Will you be a statistic?
Every election, we exhort citizens to vote, thus helping shape our democracy and determine the direction of our city, state and nation. We spend so much time urging nonparticipants to participate that we fail to examine the registered voters who are casting ballots at the polls.
Who is motivated?
A report in January 2013 by the nonpartisan election reform group Democracy North Carolina about the 2012 general election provides a snapshot of voters in that election.
Granted, 2012 was driven by the presidential and gubernatorial elections in a particularly partisan season, but it gives an idea of who voted if not why. In 2012 in North Carolina, 73 percent of registered Republicans and 70 percent of registered Democrats voted. In every county in the state, more women voted than men. People who were over 65 outnumbered voters ages 18 to 25 in all but Orange, Watauga, Pitt and Durham counties.
The county with the best turnout was Chatham – 76 percent of registered voters cast ballots. Onslow had the lowest turnout.
Two groups had a 74 percent turnout rate: black women and white Republicans.
The statistics are interesting, if not enlightening.
This is a time of turmoil in politics. There is anger over issues ranging from the treatment of the poor, to education, to immigration, to taxation. There is even controversy sparked by voting itself, since the rules were changed by the legislature last session to require voters to begin presenting photo IDs in 2016. Opponents of the new law say it will act as a barrier to more participation, while opponents say it will cut down on fraud. Voters won’t have to present an ID this year, but they will be asked if they have one. If they don’t, they will be put on a list to receive information about how to get one.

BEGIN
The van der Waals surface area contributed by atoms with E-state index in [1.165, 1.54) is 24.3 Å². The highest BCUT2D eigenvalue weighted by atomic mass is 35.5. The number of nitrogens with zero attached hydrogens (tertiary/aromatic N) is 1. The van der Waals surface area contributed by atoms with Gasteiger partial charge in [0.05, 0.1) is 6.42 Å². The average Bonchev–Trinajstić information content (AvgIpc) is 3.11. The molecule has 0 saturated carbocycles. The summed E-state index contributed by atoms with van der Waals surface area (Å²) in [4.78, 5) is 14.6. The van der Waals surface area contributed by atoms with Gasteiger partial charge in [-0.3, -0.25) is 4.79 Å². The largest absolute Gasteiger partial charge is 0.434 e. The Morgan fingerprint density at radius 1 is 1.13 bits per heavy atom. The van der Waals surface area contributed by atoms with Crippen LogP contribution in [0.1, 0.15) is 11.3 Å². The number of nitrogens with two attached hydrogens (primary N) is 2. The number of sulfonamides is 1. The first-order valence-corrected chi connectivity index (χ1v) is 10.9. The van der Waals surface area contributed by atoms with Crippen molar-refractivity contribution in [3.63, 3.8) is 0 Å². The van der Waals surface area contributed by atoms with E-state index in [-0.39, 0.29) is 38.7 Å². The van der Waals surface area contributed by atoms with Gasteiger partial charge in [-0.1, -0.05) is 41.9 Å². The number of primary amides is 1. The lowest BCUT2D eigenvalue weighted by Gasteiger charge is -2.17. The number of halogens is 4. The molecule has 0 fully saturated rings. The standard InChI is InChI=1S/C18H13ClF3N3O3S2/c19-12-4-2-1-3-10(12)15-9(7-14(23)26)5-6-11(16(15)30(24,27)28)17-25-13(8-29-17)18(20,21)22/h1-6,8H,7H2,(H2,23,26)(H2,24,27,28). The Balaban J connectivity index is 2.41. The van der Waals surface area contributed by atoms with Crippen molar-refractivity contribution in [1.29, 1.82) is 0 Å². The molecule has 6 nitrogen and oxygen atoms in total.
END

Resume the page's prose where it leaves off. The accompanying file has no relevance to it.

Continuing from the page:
Turning an eye to this year’s primary, time is drawing short to participate. The primary on Tuesday will decide some local races outright and essentially will others because there is no opposing candidate slated to run in November.
As of Thursday evening, a meager 4,590 votes had been cast in early voting in Durham, which will wrap up at 1 p.m. Saturday. For context, there were 201,320 registered voters on the rolls in Durham County in April.
That is a shamefully small percentage of ballots cast. In these times when there is so much anger and concern about what is taking place within the political arena, surely voters can find something that will motivate them to vote. To say there’s a lot riding on it is an understatement.